It all started with ‘prog rock’ band Marillion. In 1997, with their most popular days behind them, the British rockers were informed by their manager that they didn’t have the funds to make their next album.

Rather than go and get ‘real jobs’, they sacked their band manager and emailed the fans on their database, securing over 12,000 pre-orders and using the capital to write and record the album that might not have otherwise existed.

And so, ‘crowdfunding’ was born.

Since then it has been used to fund an enormous range of human activity, from the base of New York’s Statue of Liberty to the ‘stokvel’ credit unions of South Africa.

But it is also increasingly becoming an important part of wealth creation and personal finances, and nowhere more so than in emerging markets.

From Shanghai to the Sahara, developing world citizens have historically struggled to gain access to investments beyond their (often volatile) domestic markets.

Even middle-class investors in these locations have been unable to join in the wealth-building investment opportunities that people and households with similar earning power and net worth have enjoyed in the West.

This is one of the things that has led to such a huge and worrying wealth gap between developed and emerging economies.

Many middle-class investors – in all countries – run out and buy a house and try to become rich in a very over-traded market, hoping the market will go up.

By contrast, wealthy people focus on value creation by developing or buying in bulk, rarely waiting for markets to improve or prices to go up, thereby making them robust against corrections.

In fact, 49 per cent of the world’s wealth is held in property, but only 12.9 percent of the world’s population has access to real estate investment (with only 1 per cent retiring wealthy).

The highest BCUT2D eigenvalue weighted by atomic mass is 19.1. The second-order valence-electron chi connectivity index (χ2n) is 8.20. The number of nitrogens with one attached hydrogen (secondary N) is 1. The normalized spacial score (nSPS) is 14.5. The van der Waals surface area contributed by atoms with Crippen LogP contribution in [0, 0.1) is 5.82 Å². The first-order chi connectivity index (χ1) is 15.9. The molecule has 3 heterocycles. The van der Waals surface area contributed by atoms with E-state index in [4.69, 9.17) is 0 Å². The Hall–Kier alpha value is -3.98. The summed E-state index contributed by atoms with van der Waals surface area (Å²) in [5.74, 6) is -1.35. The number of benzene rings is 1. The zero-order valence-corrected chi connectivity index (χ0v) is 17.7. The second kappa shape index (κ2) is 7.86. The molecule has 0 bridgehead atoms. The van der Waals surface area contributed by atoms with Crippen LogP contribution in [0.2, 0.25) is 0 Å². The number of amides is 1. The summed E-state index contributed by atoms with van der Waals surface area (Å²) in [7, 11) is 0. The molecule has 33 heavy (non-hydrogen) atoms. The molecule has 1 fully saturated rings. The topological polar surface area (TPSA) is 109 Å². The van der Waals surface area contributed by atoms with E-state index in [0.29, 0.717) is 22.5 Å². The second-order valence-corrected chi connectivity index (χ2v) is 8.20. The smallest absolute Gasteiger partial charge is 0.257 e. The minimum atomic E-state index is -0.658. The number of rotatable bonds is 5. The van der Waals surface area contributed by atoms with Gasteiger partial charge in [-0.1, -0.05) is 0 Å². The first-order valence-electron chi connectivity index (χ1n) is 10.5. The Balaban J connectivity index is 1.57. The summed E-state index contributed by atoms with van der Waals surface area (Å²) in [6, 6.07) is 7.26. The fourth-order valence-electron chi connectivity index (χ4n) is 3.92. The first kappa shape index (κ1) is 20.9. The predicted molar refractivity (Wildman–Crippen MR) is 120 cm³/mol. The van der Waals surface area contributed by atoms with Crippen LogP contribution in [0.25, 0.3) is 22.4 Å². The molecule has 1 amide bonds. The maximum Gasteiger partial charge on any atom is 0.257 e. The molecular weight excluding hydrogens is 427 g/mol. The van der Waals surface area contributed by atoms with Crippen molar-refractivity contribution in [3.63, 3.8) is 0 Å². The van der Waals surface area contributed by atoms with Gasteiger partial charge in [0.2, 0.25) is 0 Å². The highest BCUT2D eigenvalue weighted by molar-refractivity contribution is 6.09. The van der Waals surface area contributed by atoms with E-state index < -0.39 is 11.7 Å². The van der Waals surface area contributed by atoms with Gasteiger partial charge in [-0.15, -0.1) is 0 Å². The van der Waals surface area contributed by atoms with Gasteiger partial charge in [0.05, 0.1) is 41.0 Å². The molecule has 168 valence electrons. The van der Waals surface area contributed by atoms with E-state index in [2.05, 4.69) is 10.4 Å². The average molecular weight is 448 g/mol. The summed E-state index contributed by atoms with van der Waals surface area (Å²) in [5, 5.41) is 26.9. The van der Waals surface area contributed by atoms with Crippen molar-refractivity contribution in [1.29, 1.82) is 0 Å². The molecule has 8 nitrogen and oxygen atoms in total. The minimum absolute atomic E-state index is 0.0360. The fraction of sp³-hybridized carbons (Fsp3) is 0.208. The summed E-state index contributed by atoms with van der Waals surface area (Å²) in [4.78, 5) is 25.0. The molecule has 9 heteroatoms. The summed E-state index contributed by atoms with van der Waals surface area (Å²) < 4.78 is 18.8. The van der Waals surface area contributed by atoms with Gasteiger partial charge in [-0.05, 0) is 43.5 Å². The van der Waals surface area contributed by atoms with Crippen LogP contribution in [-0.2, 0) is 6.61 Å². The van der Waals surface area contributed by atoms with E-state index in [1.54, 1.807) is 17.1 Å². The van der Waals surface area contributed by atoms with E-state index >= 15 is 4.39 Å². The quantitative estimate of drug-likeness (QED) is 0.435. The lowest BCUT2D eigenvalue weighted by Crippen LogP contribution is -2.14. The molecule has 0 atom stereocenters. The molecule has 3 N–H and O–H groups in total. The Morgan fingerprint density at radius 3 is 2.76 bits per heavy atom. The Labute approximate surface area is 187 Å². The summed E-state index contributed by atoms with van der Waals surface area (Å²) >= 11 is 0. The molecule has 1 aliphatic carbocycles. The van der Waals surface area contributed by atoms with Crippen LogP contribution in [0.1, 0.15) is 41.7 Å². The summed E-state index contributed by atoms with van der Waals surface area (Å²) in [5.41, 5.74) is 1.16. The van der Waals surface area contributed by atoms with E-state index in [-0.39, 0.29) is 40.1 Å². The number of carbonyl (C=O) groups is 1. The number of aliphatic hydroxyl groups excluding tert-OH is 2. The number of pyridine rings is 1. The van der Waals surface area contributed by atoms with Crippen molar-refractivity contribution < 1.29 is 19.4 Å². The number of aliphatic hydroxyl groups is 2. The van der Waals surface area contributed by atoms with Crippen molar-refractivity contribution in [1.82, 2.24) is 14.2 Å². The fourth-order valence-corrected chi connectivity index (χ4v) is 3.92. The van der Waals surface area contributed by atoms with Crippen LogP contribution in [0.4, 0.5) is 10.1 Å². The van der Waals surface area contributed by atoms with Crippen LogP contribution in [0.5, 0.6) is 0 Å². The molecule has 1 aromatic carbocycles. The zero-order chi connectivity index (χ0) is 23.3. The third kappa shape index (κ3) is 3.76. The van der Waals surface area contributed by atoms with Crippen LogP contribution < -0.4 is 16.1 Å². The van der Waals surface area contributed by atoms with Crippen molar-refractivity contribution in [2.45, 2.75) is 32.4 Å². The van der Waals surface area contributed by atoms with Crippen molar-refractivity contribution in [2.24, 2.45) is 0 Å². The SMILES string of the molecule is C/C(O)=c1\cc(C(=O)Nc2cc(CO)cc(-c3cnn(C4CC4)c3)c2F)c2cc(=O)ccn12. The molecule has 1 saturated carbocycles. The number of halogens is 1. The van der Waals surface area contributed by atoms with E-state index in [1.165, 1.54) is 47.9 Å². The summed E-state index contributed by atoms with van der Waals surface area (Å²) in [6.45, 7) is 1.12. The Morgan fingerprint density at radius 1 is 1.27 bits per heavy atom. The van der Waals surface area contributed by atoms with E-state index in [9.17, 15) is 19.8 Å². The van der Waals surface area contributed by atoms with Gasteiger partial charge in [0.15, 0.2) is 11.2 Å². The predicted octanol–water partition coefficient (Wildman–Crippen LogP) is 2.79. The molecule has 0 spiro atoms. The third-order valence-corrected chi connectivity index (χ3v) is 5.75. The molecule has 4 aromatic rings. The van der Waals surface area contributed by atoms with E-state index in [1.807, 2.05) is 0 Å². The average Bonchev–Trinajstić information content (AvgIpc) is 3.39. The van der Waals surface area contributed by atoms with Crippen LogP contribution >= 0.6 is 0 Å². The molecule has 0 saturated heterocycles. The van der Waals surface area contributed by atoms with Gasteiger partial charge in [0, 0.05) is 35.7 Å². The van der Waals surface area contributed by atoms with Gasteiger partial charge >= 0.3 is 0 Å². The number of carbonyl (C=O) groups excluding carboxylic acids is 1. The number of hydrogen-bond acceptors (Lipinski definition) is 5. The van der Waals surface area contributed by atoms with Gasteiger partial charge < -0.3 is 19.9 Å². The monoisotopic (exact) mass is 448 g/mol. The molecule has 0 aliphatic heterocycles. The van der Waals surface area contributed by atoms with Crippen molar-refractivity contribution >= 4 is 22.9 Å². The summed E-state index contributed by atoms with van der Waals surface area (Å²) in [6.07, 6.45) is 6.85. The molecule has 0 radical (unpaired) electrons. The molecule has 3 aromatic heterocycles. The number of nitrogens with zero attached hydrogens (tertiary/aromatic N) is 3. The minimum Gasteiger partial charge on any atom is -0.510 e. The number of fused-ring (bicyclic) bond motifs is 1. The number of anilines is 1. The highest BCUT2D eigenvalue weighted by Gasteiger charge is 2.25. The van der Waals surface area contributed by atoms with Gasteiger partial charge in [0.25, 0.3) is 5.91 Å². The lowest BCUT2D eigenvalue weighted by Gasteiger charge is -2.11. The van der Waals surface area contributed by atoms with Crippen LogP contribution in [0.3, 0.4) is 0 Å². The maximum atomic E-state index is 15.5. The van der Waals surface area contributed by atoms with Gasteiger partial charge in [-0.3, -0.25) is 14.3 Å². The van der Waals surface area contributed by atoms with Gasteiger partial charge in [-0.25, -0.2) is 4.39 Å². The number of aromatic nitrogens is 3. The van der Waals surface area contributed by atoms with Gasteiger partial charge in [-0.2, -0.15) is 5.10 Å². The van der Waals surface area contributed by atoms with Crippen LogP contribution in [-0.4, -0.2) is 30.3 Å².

But now crowdfunding provides investors in underserved populations equal access to opportunities that are essential for wealth creation.

They now have a real chance at investing in the world’s most stable and lucrative property markets such as the US, UK and Australia – a prospect that only a few years ago was unthinkable.

In essence it allows the 99 per cent to invest like the 1 percent, despite the fact that big business, regulators and the whole investment industry have a vested interest in keeping them invested locally and in less lucrative assets, deeming them to be “unsophisticated”.

Underlying this revolution in real estate investment – which will hopefully lead to a re-allocation of global wealth – are innovations in financial technology.

Fintech has enabled us to develop a platform that cuts out the middle-men and their vested interests, keeping barriers to entry low for investors and creating efficiencies so that this opportunity is now a reality.

And it has enabled these platforms to be delivered in a trustworthy and transparent fashion, supporting the development of safe due diligence systems – such as Wealth Migrate’s Global Investment Due Diligence System (GIDDS) – and globally-focused asset management and analysis tools that can help investors choose the right markets and the right investment partners at the right time.

Challenges to global property development remain and far too many regulators and politicians have not embraced the revolutionary ability of real estate crowdfunding technology.

But an African Crowdfunding Association has now been established and there are very positive developments afoot in China, both jurisdictions where wealth is far too inaccessible and unattainable even for the emerging middle class.

All thanks to a little ingenuity, elbow grease and the wonders of fintech.

Scott Picken is the CEO and founder of Wealth Migrate, a global real estate investment marketplace.

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